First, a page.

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A Functional Medicine Approach to Dairy

A Functional Medicine approach to dairy by Dr. Mark Hyman - excerpt from his book, Food, What the Heck Should I Eat?….

“If someone handed you a beverage that you knew would cause you weight gain, bloating, acne, gas, allergies, eczema, brittle bones, and possibly even cancer, would you drink it? Would you chug 3 cups of that liquid daily and give 2 cups of it to your children?

Probably not.

Yet the federal government tells us that milk is a perfect food that Americans should lap up daily—in spite of a large (and growing) body of research showing its lack of benefits and awful side effects. Humans are the only species that continues to drink milk after weaning. And the milk we drink today is not what our grandparents drank. Nowadays, cows’ milk contains dozens of reproductive hormones, allergenic proteins, antibiotics, and growth factors, some of which are known to promote cancer, such as IGF-1 (insulin-like growth factor).

All milk has one purpose: to make living things grow.

So why would adults consume it? In most people, the production of lactase, the enzyme that digests dairy, begins to plummet around age two. That fact alone should tell you how our bodies feel about consuming dairy beyond childhood.

Most people can’t even stomach milk: about 70 percent of the world’s population suffers from milk-induced digestive distress because of lactose intolerance. One of milk’s main proteins has been linked to cancer of the prostate. Dairy causes problems in people who have irritable bowel syndrome and leaky gut. Milk allergies are common, especially among children.

Thanks to bad science, the food lobby, and the junk-food industry’s influence on research, Americans have been fed a lot of lies and misinformation about their food. But only dairy has inspired wrong advice from all sides. The government’s dietary guidelines say that adults should drink at least 3 cups of milk daily and that children should drink at least 2, so we can all get plenty of calcium and other nutrients that protect our bones and our health. But the evidence just isn’t there. In fact, studies show that milk may actually make our bones weaker. On top of that, there are plenty of better, richer, healthier sources of calcium in food.

Here’s how some common food sources stack up:

Sesame seeds, 1⁄4 cup: 351 mg

Sardines (with bones), 33⁄4-ounce can: 351 mg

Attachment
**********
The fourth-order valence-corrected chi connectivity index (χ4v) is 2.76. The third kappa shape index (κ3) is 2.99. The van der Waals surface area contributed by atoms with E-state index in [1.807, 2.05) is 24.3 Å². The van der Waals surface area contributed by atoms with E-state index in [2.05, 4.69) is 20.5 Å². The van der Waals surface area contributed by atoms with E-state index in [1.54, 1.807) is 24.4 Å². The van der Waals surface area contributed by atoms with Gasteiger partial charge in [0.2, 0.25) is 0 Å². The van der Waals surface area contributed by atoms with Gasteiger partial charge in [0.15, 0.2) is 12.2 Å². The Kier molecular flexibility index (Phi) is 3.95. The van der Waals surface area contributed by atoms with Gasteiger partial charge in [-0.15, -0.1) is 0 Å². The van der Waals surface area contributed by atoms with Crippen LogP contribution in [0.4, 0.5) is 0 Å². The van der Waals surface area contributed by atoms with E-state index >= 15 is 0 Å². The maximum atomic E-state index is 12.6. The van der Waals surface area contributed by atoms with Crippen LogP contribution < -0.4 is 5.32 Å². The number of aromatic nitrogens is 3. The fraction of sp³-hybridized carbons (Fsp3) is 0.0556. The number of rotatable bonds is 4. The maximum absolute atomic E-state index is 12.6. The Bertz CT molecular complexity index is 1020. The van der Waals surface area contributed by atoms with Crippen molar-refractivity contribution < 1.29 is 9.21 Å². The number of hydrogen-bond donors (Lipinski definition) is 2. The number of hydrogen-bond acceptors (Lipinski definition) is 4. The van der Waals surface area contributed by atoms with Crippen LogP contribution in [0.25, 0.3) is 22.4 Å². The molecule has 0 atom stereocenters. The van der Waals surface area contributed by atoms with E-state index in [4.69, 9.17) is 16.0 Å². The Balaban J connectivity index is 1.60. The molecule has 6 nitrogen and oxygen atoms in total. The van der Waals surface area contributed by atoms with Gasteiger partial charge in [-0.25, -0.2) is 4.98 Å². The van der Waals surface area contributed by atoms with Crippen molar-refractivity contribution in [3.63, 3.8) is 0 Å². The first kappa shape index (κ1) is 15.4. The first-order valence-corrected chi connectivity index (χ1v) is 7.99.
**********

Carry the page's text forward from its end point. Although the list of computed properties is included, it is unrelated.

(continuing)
Tofu, 31⁄2 ounces: 350 mg

Yogurt, 1 cup: 296 mg

Collard greens, 1 cup: 268 mg

Spinach, 1 cup: 245 mg

Cheese, 1 ounce: 204 mg

Turnip greens, 1 cup: 197 mg

Canned sockeye salmon (with bones), 3 ounces: 188 mg

Blackstrap molasses, 1 tablespoon: 180 mg

Mustard greens, 1 cup: 165 mg

Beet greens, 1 cup: 164 mg

Bok choy, 1 cup: 158 mg

Almonds, dry roasted, 2 ounces: 150 mg

Cows’ milk, 8 ounces: 276 mg

Furthermore, there’s even evidence that it’s vitamin D, not calcium, that truly strengthens our bones."


· Grass-fed whole milk in very small amounts—a splash in your coffee is okay; ideally, use goats’ milk

· Grass-fed, full fat, unsweetened yogurt that contains milk and live cultures and nothing else; ideally, use goat or sheep yogurt

· Kefir (fermented cows’ milk), following the same rules as for yogurt

· Whole-milk, grass-fed cheese made with no additives

· Butter or ghee, grass-fed, of course

· All these products made with goats’ milk or sheep’s milk when you can find them, but still in small amounts

Note: Consume these products only if you have no dairy allergies or sensitivities.


· Dairy from conventionally raised cows

· Skim, 1 percent, or 2 percent milk

· Low-fat or nonfat yogurt

· Yogurt that contains fruit, sweetener, additives, or anything extra

· Cheese made from skim milk or reduced-fat milk

· Processed cheese that contains preservatives, additives, flavorings, or anything unnatural sounding (added herbs, pepper, fruit, truffles, etc., are all fine to eat)

· Cheese that comes in a spray can

About Dr. Mark Hyman: Dr. Hyman is a practicing family physician and an internationally recognized leader, speaker, educator, and advocate in the field of Functional Medicine. He is the founder and director of The UltraWellness Center, the Head of Strategy and Innovation of the Cleveland Clinic Center for Functional Medicine, and Board President for Clinical Affairs for The Institute for Functional Medicine.

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